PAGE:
Among a mix of Diplomat room types, a curvy corner junior suite is especially appealing with its panoramic windows offering wonderful views over the small Nybroviken bay and the courtyard below.
Minutes away from the Diplomat, some of Stockholm’s most prized cultural attractions lie on Djurgården island that was a former royal game park. It’s a short walk there, but taking the sleek blue tram line 7 is also good fun.
You know you want to start on Djurgården with the ABBA Museum, where anyone of a certain age will choke up over their youth as they watch the 1974 Eurovision video of “Waterloo.” Vaulting within its few decades into the city’s most visited site, the Vasa Museum is centered around a spectacular resurrected 17th-century warship which sank in Stockholm harbor on her maiden voyage.
Anyone with Nordic roots and lovers of history in general will scamper happily all over the hilly 75-acre Skansen open-air historic village of reconstructed 19th-century farmsteads and wooden buildings devoted to handwork and industrial machinery over centuries.
To complement the Hotel Diplomat’s art theme, Prins Eugens Waldemarsudde at the far end of Djurgården is a castle-size mansion turned modern and contemporary art museum. Currently, the exhibit “Nikolai Astrup–Visions of Norwegian Nature” is dedicated to a fine landscape painter getting his due a century after his career (until May 28, 2022).
Less than a year ago, jeweler Sebastian Schildt, who owns a gallery near the Diplomat, opened Restaurant Oxenstiernan a few minutes farther away. In addition to doubling as an art space, the old farmhouse is appropriately centered around a farm-to-table theme under celebrated young chef Elvira Lindqvist. Everything from honey and fruits and vegetables to fish and oysters is sourced from organic farms. On the dinner menu, a cut of deer is served with glazed celeriac, sherry emulsion and lingonberries.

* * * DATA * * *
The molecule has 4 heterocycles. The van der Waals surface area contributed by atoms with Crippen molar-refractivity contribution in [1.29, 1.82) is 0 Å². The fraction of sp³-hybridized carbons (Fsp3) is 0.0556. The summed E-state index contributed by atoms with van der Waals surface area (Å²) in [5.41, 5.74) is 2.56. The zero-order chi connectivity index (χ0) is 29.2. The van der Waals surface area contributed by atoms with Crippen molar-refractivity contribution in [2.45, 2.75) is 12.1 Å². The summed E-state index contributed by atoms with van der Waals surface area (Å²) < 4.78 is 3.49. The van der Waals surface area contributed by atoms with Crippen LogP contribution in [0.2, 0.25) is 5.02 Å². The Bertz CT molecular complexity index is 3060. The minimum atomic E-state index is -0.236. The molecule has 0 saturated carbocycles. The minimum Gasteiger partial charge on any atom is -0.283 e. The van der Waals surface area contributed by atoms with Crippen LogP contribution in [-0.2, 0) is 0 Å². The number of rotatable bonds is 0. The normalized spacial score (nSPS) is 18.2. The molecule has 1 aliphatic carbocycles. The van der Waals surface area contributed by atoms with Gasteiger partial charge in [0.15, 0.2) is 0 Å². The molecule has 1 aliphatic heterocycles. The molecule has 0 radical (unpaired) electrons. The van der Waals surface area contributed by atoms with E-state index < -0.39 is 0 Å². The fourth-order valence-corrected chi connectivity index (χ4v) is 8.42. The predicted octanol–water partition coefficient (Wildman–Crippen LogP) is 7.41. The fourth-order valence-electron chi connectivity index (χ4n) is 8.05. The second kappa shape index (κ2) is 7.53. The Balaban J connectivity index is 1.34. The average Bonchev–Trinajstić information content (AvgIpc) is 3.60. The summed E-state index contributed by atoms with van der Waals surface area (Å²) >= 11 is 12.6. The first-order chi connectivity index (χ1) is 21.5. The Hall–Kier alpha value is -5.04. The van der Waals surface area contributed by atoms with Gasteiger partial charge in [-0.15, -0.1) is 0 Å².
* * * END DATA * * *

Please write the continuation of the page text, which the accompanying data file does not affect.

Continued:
Also opened last fall, Bistro Marie is a great reason—as if you needed one—to stroll over to Gamla Stan, the city’s Old Town island. Formerly housing an Argentine restaurant, the intimate space and its kitchen are today under the direction of another young star chef, Nina Remröd. Classic French, Italian and Swedish dishes include turbot menuière and Swedish meatballs. Diners can start or end the night in the restaurant’s own wine bar next door.
Back at the Diplomat: That birdcage lift is, of course, no longer manually operated, but as it takes you up, it takes you nicely way back in Stockholm time.
Travel Notes: Getting to Stockholm Arlanda Airport (ARN) from JFK and Los Angeles just got easier with new Finnair service on Airbus A350-900s. A cool 200-million Euro investment in Business Class cabins in the entire long-haul fleet of A330s and A350s includes the addition of the new Collins Aerospace AirLounge, which features a high-backed shell that makes for a private nest, a super smooth seat mechanism, and ample storage space. New in-seat and cabin mood lighting designed with Hamburg-based company Jetlite combats jet lag. Finnish firm Iittala contributes new lightweight chinaware from designer Harri Koskinen, while pillows and a duvet come from fashion house Marimekko. Flights between JFK and ARN are daily, with three weekly between ARN and LAX.